Writing not blogging

Excuse me a moment while I whip out my broom and dust off the behemoth spider web that has appeared in the corner of the blog. Though, I’m pleased as punch that the lack of blogging hasn’t been due to laziness or inertia but because I’ve been a busy bee writing a new story – yay me!

One of the bigger struggles I have with my writing is accountability – setting goals that I stick too. Taking class is wonderful for me because I have hard deadlines that have real consequences if I miss them or don’t put in as much effort as I know I should. I know how it feels to not get the grades you want due to lack of effort (hello, BSc Astrophysics 2:2) and it ain’t a nice feeling! But since I am attempting to actually gain my BA not all my classes can be creative writing ones, which often means months go by without me writing anything new. So for this reason I was rather gleeful when I tripped over a novel (as in innovative not book!) on-line writing contest at the beginning of August.

The Write Practice is a blog/website I’ve been following for a little while but I didn’t appreciate it is also an online community for budding writers from all over the world. One day an advert for their new writing contest popped up in my reader feed and it pricked my interest. For a small fee (most submission opportunities come with fees) you got six weeks access to their writers forum in which the goal was to post a brand new, 1500 word short story and have it ‘workshopped’ by the other participants before submitting your best effort to the actual contest. I think what captured most writers interest though was this contest is offering to publish all short stories submitted even if they don’t win one of the three top prizes – very unusual.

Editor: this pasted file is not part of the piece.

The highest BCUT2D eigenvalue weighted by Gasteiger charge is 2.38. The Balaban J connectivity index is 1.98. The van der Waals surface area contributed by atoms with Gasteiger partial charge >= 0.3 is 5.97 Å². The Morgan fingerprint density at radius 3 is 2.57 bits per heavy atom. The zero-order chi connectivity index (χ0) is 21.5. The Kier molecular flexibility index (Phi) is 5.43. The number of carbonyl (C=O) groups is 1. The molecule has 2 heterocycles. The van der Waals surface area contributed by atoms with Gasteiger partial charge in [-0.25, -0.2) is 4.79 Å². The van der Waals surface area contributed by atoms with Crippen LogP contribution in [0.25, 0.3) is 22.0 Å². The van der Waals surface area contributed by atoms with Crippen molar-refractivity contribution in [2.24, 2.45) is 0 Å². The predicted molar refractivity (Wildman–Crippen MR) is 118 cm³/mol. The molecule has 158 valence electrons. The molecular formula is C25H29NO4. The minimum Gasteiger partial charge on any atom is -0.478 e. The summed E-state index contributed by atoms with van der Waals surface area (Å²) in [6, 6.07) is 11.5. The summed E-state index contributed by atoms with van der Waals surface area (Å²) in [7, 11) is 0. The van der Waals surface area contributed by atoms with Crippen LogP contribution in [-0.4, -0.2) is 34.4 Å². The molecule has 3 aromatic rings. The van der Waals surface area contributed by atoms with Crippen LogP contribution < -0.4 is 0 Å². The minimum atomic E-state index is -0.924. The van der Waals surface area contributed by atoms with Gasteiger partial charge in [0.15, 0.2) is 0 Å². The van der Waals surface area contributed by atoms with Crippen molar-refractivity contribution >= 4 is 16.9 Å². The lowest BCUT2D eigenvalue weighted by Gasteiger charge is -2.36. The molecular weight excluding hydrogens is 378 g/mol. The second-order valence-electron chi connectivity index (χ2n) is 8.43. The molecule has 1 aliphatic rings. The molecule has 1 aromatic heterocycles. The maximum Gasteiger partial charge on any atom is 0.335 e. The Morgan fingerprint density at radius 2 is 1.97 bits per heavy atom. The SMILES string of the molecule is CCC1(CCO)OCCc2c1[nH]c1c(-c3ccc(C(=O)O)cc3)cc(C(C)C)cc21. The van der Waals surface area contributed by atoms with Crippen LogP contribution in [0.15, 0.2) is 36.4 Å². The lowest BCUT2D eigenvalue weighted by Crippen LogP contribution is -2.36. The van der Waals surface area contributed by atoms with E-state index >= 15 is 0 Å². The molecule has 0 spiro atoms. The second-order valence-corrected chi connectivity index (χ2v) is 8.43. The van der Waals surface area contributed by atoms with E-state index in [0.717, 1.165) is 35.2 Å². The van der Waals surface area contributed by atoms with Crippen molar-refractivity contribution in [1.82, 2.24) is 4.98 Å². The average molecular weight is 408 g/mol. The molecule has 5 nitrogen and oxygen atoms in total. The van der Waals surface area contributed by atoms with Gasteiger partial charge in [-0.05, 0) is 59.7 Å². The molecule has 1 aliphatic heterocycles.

Writing stories is not an endeavor one typically takes on to keep one’s end product secret. Most people who write creatively are doing so for a number of reasons but one of those reasons is to be read by others – to have an ‘audience’, and to gain validation & appreciation from said audience. When I started this website I was driven by two reasons: to make writing more present in my daily

life, and to have a conduit through which to share my work with family and friends. But really I wasn’t very honest with myself. I wanted an audience and I wanted that audience to grow. And you know what, that is ok. That is part and parcel of being a writer. A desire to have your words ‘seen’ – to have your hours of (solitary) toil acknowledged and (perhaps) be told that you have something resembling talent.

So in all honesty, it was the fact that my work will be published online regardless of how I do in the contest that drew me to this particular opportunity. However, I got so much more out of the experience than I expected – especially from the online community. Although most of the people on the forum have writing experience similar to myself (that is; just starting out) many of them had great insights to my story and helped me mould it into something better through the feedback they offered. In this digital age I think newbie writers such as myself can gain so many benefits from what can be found on the internet from information to support to publishing opportunities – but as with anything ‘online’ a grain of caution has to be used.

Next up for me is a creative (personal) non-fiction assignment for class – another little shove on the boundary of my comfort zone but I’m up for the challenge!

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